Installation of propane lines should be done by a qualified professional, though the prices and services offered varies widely. I would recommend getting several quotes to compare as those I was given ranged from $1,200 without mobile service to $400 with.
Some RV places may be hesitant to work on vintage trailers so you could also try heating and cooling companies, some of them may be familiar with RV requirements.
Buy these items ahead of time and have your tanks filled in advance too, so that the installer can test your appliances. New propane tanks need to be purged before filling.
(The pink cord in the photos is just a bike lock to secure the propane tanks temporarily. The yellow is the main propane line and can be painted to match the trailer)
Propane appliances need to be adequately vented, check the manual of your appliances for required vent sizes and placement. In some cases you may be able to use existing vents, in my case I had to enlarge an existing one and install a new cover for the fridge vent. I covered the plywood subfloor with an epoxy resin in this area in order to ensure waterproofing.
From inside the trailer, you will need to build an enclosure to secure the fridge, as can be seen in the first photo below. Seal the edges with silicon. The specific fridge that I chose was the Atwood Helium 8 cubic ft fridge. It is large enough, has many great features such as lips on the edges of shelves to prevent items from sliding around in transit, locking doors, door alarms, a level to ensure the trailer is positioned evenly, separate freezer and with the touch of a button it can switch from propane operation to AC power. For daytime use I will run it through the inverter to take advantage of solar power and then at night switch over to propane.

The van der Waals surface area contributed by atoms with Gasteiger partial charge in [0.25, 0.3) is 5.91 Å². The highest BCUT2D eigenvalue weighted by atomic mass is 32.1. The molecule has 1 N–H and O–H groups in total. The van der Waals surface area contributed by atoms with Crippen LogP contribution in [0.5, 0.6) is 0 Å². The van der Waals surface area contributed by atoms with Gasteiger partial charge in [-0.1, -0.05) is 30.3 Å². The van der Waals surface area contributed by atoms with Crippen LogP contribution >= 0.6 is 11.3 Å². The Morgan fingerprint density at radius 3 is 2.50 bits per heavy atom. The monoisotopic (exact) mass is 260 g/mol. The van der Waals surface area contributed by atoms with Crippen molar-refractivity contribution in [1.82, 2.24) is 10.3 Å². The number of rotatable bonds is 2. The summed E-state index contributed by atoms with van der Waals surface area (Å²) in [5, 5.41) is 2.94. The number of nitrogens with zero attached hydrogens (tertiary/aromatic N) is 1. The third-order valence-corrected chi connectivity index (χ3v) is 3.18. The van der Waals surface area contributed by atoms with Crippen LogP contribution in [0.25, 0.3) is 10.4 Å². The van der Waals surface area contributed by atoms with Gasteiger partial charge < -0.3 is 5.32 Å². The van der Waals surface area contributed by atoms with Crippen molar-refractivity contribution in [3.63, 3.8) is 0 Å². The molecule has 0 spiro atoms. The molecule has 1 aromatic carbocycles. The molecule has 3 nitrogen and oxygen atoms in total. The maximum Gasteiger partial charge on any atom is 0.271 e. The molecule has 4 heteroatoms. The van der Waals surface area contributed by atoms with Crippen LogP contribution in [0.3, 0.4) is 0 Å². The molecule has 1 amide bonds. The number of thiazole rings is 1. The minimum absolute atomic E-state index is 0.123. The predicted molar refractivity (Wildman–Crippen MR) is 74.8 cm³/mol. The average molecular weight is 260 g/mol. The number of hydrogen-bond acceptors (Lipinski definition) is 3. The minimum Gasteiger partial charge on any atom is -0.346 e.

The second photo below shows the yellow propane line behind the fridge. You can see the lower vent as well. Have your installer leave a bit of extra line in case you need to move your appliance out for any reason.
The next appliance is the hot water heater. It requires venting through the floor, both for exhaust and a separate vent for air intake. There are a few options for RV water heaters, 6 gallon, 10 gallon or on-demand.
Being in Canada where winter temperatures can be -30C, I had little choice but to go with the only all weather on-demand water heater on the market – The PrecissionTemp 550. The second and third photos show the cold water in, hot water out and at the very bottom is the propane inlet.
The range is the last propane appliance I required. After much research, I decided to go with the Danby 20in Space Saver. It gets great reviews and the only negative posts on Amazon have to do with its colour not matching the description on the page. This is true, the colour is darker than stainless steel but I quite like it anyway. It has a very nice look and fits perfectly in small spaces but also has all the features of a regular residential oven. This range comes from the factory set for natural gas but is easily converted to propane with the included conversion kit. The photo below is of the back of the oven where the propane line is installed.
In the rear of the Airstream, where the washroom is located, I also installed a washing machine. Haier makes several very small models for tight spaces, all of which run off AC power. Below is the 1.5 cu ft. model.
Below are a few photos of the propane lines running underneath the trailer.